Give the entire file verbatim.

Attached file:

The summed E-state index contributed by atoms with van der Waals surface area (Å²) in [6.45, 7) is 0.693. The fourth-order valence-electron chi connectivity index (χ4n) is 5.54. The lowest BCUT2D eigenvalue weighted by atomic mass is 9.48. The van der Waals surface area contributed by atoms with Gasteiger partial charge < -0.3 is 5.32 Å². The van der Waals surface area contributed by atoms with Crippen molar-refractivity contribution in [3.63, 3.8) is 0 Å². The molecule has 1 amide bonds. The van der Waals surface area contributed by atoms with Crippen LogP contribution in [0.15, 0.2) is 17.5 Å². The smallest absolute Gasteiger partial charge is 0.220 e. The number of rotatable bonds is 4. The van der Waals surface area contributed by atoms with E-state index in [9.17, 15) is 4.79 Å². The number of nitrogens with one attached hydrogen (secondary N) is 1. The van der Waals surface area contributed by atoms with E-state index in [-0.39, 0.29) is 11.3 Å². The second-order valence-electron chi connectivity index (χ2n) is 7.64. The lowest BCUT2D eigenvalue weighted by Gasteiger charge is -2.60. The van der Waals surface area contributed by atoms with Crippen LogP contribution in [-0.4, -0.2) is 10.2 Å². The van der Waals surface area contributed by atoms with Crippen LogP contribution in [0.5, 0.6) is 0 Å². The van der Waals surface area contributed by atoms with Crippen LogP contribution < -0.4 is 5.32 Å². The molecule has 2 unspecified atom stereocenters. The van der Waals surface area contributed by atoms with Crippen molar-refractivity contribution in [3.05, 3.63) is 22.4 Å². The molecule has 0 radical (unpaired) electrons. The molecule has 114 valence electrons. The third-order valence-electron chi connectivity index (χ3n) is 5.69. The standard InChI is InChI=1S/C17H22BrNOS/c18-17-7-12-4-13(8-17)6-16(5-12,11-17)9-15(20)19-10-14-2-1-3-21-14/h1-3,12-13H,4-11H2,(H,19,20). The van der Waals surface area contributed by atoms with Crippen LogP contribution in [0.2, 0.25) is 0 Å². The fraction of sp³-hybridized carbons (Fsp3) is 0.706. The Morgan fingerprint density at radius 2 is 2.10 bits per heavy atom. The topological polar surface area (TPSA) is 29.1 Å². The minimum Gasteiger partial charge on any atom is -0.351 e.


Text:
The summed E-state index contributed by atoms with van der Waals surface area (Å²) in [6.45, 7) is 0.693. The fourth-order valence-electron chi connectivity index (χ4n) is 5.54. The lowest BCUT2D eigenvalue weighted by atomic mass is 9.48. The van der Waals surface area contributed by atoms with Gasteiger partial charge < -0.3 is 5.32 Å². The van der Waals surface area contributed by atoms with Crippen molar-refractivity contribution in [3.63, 3.8) is 0 Å². The molecule has 1 amide bonds. The van der Waals surface area contributed by atoms with Crippen LogP contribution in [0.15, 0.2) is 17.5 Å². The smallest absolute Gasteiger partial charge is 0.220 e. The number of rotatable bonds is 4. The van der Waals surface area contributed by atoms with E-state index in [9.17, 15) is 4.79 Å². The number of nitrogens with one attached hydrogen (secondary N) is 1. The van der Waals surface area contributed by atoms with E-state index in [-0.39, 0.29) is 11.3 Å². The second-order valence-electron chi connectivity index (χ2n) is 7.64. The lowest BCUT2D eigenvalue weighted by Gasteiger charge is -2.60. The van der Waals surface area contributed by atoms with Crippen LogP contribution in [-0.4, -0.2) is 10.2 Å². The van der Waals surface area contributed by atoms with Crippen LogP contribution in [0.5, 0.6) is 0 Å². The van der Waals surface area contributed by atoms with Crippen LogP contribution < -0.4 is 5.32 Å². The molecule has 2 unspecified atom stereocenters. The van der Waals surface area contributed by atoms with Crippen molar-refractivity contribution in [3.05, 3.63) is 22.4 Å². The molecule has 0 radical (unpaired) electrons. The molecule has 114 valence electrons. The third-order valence-electron chi connectivity index (χ3n) is 5.69. The standard InChI is InChI=1S/C17H22BrNOS/c18-17-7-12-4-13(8-17)6-16(5-12,11-17)9-15(20)19-10-14-2-1-3-21-14/h1-3,12-13H,4-11H2,(H,19,20). The van der Waals surface area contributed by atoms with Crippen LogP contribution in [0.2, 0.25) is 0 Å². The fraction of sp³-hybridized carbons (Fsp3) is 0.706. The Morgan fingerprint density at radius 2 is 2.10 bits per heavy atom. The topological polar surface area (TPSA) is 29.1 Å². The minimum Gasteiger partial charge on any atom is -0.351 e.